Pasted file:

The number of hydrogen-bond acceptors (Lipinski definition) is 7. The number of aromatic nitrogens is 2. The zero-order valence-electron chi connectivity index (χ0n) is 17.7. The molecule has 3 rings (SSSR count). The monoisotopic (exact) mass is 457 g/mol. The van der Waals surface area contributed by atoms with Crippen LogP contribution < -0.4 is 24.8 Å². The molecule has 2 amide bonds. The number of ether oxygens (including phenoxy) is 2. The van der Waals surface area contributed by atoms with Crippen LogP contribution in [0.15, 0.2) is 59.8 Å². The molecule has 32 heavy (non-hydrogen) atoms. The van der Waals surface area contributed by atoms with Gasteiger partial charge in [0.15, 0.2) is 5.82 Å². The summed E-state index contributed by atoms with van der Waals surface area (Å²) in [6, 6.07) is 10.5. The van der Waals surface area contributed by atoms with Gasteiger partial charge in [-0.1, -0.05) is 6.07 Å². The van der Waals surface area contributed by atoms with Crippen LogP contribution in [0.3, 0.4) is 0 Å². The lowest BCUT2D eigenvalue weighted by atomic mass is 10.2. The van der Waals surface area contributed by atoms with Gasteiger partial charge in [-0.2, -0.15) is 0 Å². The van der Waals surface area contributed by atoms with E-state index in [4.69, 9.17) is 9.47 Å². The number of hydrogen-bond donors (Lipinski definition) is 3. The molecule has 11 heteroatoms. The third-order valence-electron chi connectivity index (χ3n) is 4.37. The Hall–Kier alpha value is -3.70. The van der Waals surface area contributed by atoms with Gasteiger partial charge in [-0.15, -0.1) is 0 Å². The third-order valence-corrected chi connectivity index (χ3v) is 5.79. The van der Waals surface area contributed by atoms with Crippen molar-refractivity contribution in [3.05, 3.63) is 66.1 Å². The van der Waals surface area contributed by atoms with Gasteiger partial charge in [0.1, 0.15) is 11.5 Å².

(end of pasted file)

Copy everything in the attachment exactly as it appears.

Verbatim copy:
The number of hydrogen-bond acceptors (Lipinski definition) is 7. The number of aromatic nitrogens is 2. The zero-order valence-electron chi connectivity index (χ0n) is 17.7. The molecule has 3 rings (SSSR count). The monoisotopic (exact) mass is 457 g/mol. The van der Waals surface area contributed by atoms with Crippen LogP contribution < -0.4 is 24.8 Å². The molecule has 2 amide bonds. The number of ether oxygens (including phenoxy) is 2. The van der Waals surface area contributed by atoms with Crippen LogP contribution in [0.15, 0.2) is 59.8 Å². The molecule has 32 heavy (non-hydrogen) atoms. The van der Waals surface area contributed by atoms with Gasteiger partial charge in [0.15, 0.2) is 5.82 Å². The summed E-state index contributed by atoms with van der Waals surface area (Å²) in [6, 6.07) is 10.5. The van der Waals surface area contributed by atoms with Gasteiger partial charge in [-0.1, -0.05) is 6.07 Å². The van der Waals surface area contributed by atoms with Crippen LogP contribution in [0.3, 0.4) is 0 Å². The lowest BCUT2D eigenvalue weighted by atomic mass is 10.2. The van der Waals surface area contributed by atoms with Gasteiger partial charge in [-0.2, -0.15) is 0 Å². The van der Waals surface area contributed by atoms with E-state index in [4.69, 9.17) is 9.47 Å². The number of hydrogen-bond donors (Lipinski definition) is 3. The molecule has 11 heteroatoms. The third-order valence-electron chi connectivity index (χ3n) is 4.37. The Hall–Kier alpha value is -3.70. The van der Waals surface area contributed by atoms with Gasteiger partial charge in [-0.15, -0.1) is 0 Å². The third-order valence-corrected chi connectivity index (χ3v) is 5.79. The van der Waals surface area contributed by atoms with Crippen molar-refractivity contribution in [3.05, 3.63) is 66.1 Å². The van der Waals surface area contributed by atoms with Gasteiger partial charge in [0.1, 0.15) is 11.5 Å².